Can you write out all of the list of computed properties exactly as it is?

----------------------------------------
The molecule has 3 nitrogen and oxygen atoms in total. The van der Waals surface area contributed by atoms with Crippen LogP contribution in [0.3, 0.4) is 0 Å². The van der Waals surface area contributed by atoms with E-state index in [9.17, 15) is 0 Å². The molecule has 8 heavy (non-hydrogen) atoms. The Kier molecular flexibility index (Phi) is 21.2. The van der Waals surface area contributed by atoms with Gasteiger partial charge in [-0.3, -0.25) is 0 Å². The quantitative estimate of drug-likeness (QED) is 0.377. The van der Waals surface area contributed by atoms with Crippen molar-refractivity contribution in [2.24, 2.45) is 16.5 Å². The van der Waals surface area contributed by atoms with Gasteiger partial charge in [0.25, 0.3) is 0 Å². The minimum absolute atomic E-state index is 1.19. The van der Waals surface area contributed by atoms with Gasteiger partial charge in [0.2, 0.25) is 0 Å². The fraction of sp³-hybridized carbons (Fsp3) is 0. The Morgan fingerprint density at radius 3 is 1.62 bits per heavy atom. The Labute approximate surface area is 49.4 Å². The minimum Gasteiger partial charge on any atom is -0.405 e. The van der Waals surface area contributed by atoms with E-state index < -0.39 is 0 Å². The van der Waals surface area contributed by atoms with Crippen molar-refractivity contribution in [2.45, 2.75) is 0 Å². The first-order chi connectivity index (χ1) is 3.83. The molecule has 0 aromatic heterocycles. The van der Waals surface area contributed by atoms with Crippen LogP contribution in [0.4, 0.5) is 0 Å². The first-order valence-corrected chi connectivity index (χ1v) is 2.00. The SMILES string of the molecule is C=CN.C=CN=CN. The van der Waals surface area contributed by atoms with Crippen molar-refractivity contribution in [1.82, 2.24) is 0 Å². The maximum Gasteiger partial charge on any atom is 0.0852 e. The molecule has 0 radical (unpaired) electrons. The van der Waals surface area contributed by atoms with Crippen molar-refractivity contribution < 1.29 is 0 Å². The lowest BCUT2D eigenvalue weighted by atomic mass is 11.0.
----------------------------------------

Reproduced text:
The molecule has 3 nitrogen and oxygen atoms in total. The van der Waals surface area contributed by atoms with Crippen LogP contribution in [0.3, 0.4) is 0 Å². The van der Waals surface area contributed by atoms with E-state index in [9.17, 15) is 0 Å². The molecule has 8 heavy (non-hydrogen) atoms. The Kier molecular flexibility index (Phi) is 21.2. The van der Waals surface area contributed by atoms with Gasteiger partial charge in [-0.3, -0.25) is 0 Å². The quantitative estimate of drug-likeness (QED) is 0.377. The van der Waals surface area contributed by atoms with Crippen molar-refractivity contribution in [2.24, 2.45) is 16.5 Å². The van der Waals surface area contributed by atoms with Gasteiger partial charge in [0.25, 0.3) is 0 Å². The minimum absolute atomic E-state index is 1.19. The van der Waals surface area contributed by atoms with Gasteiger partial charge in [0.2, 0.25) is 0 Å². The fraction of sp³-hybridized carbons (Fsp3) is 0. The Morgan fingerprint density at radius 3 is 1.62 bits per heavy atom. The Labute approximate surface area is 49.4 Å². The minimum Gasteiger partial charge on any atom is -0.405 e. The van der Waals surface area contributed by atoms with E-state index < -0.39 is 0 Å². The van der Waals surface area contributed by atoms with Crippen molar-refractivity contribution in [2.45, 2.75) is 0 Å². The first-order chi connectivity index (χ1) is 3.83. The molecule has 0 aromatic heterocycles. The van der Waals surface area contributed by atoms with Crippen LogP contribution in [0.4, 0.5) is 0 Å². The first-order valence-corrected chi connectivity index (χ1v) is 2.00. The SMILES string of the molecule is C=CN.C=CN=CN. The van der Waals surface area contributed by atoms with Crippen molar-refractivity contribution in [1.82, 2.24) is 0 Å². The maximum Gasteiger partial charge on any atom is 0.0852 e. The molecule has 0 radical (unpaired) electrons. The van der Waals surface area contributed by atoms with Crippen molar-refractivity contribution < 1.29 is 0 Å². The lowest BCUT2D eigenvalue weighted by atomic mass is 11.0.